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Four or Five Sentences

This type of questions does not have the first and last sentences as fixed (given)—that means the starting and ending sentences are not obvious. Unlike in the previous type of SA questions, where the starting and concluding sentences of the sequence provided useful clues as to which sentence should be first or last in a set of the jumbled-up sentences, you do not have any easy starting point here. Therefore, it is slightly more difficult to rearrange the set of four or five sentences in a logical sequence.
However, you can still effectively use quick clues such as pronouns, conjunctions, etc. as in the previous type of SA questions, and eliminate atleast a few of the incorrect options from the given ones. While the starting and ending sentences in this type of questions are not given, you can keep in mind that a sentence starting with a pronoun or a conjunction is unlikely to be the first sentence of the sequence. Also, a sentence using an article such as the may not be the first sentence of the sequence.
A. The car had already failed to deliver under test conditions.
B. Ciat’s latest model, Peliyo, was doomed to be a failure right from the outset.
C. And the luxury segment of the car market was not responding to any new entrants.
D. The simultaneous launch of a cheaper Estelle model that targeted the same audience as the Peliyo was the final nail in the coffin.
  1. BACD
  2. DBAC
  3. ABCD
  4. CABD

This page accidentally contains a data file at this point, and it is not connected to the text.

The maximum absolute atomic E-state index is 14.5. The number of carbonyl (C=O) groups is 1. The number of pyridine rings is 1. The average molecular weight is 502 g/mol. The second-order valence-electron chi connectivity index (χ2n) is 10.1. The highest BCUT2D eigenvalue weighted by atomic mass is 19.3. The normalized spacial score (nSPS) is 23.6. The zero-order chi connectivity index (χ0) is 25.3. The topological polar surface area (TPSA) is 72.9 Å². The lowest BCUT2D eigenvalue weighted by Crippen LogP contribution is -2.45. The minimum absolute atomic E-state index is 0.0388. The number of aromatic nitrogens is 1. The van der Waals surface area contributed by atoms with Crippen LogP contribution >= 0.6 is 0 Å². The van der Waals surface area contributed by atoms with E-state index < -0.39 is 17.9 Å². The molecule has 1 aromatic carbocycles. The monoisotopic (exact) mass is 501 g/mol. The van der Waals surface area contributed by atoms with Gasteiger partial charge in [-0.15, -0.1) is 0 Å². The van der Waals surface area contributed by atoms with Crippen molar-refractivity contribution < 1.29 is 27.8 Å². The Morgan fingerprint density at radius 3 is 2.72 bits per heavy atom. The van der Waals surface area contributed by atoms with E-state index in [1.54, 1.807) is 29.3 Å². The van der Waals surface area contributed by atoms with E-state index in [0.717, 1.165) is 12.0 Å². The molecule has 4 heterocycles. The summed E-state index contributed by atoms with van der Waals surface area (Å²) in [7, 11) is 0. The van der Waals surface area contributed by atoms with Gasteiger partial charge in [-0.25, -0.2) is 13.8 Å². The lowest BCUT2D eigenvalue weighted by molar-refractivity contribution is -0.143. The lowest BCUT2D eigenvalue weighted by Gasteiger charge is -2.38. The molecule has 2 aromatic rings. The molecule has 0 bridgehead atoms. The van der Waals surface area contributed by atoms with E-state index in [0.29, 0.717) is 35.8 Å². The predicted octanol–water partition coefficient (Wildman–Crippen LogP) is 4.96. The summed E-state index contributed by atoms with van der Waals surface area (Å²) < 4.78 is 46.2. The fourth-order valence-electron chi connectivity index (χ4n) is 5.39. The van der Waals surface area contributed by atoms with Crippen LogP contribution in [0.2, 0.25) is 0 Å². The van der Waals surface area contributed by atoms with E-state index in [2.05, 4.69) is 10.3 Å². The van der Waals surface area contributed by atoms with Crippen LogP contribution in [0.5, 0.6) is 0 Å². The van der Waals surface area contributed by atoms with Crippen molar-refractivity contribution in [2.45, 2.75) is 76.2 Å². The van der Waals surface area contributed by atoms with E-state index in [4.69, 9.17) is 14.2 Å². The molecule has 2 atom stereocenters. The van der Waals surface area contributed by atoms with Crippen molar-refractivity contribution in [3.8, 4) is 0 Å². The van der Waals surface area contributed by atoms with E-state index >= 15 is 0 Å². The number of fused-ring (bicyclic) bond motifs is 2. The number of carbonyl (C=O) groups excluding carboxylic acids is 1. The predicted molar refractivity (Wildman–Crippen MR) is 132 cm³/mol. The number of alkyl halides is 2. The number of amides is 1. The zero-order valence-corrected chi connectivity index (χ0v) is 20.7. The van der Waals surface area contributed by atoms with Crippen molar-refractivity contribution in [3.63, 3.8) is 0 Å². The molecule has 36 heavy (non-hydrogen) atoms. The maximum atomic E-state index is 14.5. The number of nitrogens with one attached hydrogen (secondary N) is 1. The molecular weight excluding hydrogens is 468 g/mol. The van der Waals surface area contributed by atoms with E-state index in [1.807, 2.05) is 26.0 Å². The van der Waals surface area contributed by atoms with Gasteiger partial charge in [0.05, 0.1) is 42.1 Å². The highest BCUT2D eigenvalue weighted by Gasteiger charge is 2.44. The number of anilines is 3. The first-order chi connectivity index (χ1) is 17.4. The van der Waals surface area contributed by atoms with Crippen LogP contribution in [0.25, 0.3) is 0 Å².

Sentence C is not the first sentence as it begins with an ‘and’ about a context that is being discussed in the other sentences. In this instance, ‘the car’ that sentence A refers to is the Peliyo that has been introduced in sentence B. And therefore, sentence A must come after sentence B in the sequence. This eliminates options C and D. In options (A) and (B), sentence A follows sentence B. However, taking a closer look at options (A) and (B), you need to examine sentences B and D as the potential starting sentences. B is the starting sentence as it introduces Peliyo, which is then compared with a cheaper Estelle model in sentence D. The use of the words ‘doomed for failure right from the outset’ in sentence B and ‘the final nail in the coffin’ in sentence D also suggest that B is the starting sentence while D is the concluding sentence of the sequence.
You can also identify a logical link making it mandatory for a pair of sentences (not necessarily including the starting or the concluding sentence) to come together in the sequence of sentences. This again will help you eliminate atleast some of the wrong choices.
A. This is prime lion country.
B. Late February in Kuno Sanctuary, the world is all sunshine, crisp air and flowering trees.
C. But in the 1980s, lions vanished from this open, rugged scrubland along the Vindhyas.
D. Today, in an ambitious conservation step, work is on here at a frantic pace to bring back the Lord of the Jungle.
  1. ABCD
  2. BACD
  3. ADCB
  4. CABD
The choice here is among A, B or D as the first sentence. Sentence C is ruled out—it starts with ‘But’. The ‘but’ in the sentence C implies that the idea in this sentence is to the contrary of what is being said in the immediately preceding sentence. Reading carefully, it is clear that A and C are closely related and sentence C follows sentence A. Therefore A-C must appear together in order, in the sequence. Option (B) is the only option that has A-C together, with C following A. Therefore, option (B) is the correct option. You may also verify that the sequence B-A-C-D makes logical sense.

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